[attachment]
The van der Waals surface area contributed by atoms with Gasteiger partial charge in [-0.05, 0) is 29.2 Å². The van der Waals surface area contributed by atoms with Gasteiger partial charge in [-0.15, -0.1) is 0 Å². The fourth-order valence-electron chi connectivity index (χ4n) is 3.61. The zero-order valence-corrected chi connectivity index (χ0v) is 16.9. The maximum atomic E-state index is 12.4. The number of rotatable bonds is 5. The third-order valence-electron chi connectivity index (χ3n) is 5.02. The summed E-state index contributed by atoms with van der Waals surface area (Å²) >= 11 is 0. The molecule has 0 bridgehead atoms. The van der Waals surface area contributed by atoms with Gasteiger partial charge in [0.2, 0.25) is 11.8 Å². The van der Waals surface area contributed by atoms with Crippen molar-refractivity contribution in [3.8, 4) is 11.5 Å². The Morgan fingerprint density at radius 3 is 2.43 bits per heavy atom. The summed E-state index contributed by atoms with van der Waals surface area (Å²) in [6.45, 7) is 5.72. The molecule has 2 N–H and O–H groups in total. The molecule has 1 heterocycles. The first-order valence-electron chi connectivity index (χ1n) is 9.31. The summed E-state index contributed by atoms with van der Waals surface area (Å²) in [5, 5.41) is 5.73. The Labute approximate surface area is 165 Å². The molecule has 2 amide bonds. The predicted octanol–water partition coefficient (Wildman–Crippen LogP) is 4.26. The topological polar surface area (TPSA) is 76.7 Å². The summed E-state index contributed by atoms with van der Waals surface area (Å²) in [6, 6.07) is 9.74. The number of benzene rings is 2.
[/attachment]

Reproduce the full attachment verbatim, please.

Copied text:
The van der Waals surface area contributed by atoms with Gasteiger partial charge in [-0.05, 0) is 29.2 Å². The van der Waals surface area contributed by atoms with Gasteiger partial charge in [-0.15, -0.1) is 0 Å². The fourth-order valence-electron chi connectivity index (χ4n) is 3.61. The zero-order valence-corrected chi connectivity index (χ0v) is 16.9. The maximum atomic E-state index is 12.4. The number of rotatable bonds is 5. The third-order valence-electron chi connectivity index (χ3n) is 5.02. The summed E-state index contributed by atoms with van der Waals surface area (Å²) >= 11 is 0. The molecule has 0 bridgehead atoms. The van der Waals surface area contributed by atoms with Gasteiger partial charge in [0.2, 0.25) is 11.8 Å². The van der Waals surface area contributed by atoms with Crippen molar-refractivity contribution in [3.8, 4) is 11.5 Å². The Morgan fingerprint density at radius 3 is 2.43 bits per heavy atom. The summed E-state index contributed by atoms with van der Waals surface area (Å²) in [6.45, 7) is 5.72. The molecule has 2 N–H and O–H groups in total. The molecule has 1 heterocycles. The first-order valence-electron chi connectivity index (χ1n) is 9.31. The summed E-state index contributed by atoms with van der Waals surface area (Å²) in [5, 5.41) is 5.73. The Labute approximate surface area is 165 Å². The molecule has 2 amide bonds. The predicted octanol–water partition coefficient (Wildman–Crippen LogP) is 4.26. The topological polar surface area (TPSA) is 76.7 Å². The summed E-state index contributed by atoms with van der Waals surface area (Å²) in [6, 6.07) is 9.74. The number of benzene rings is 2.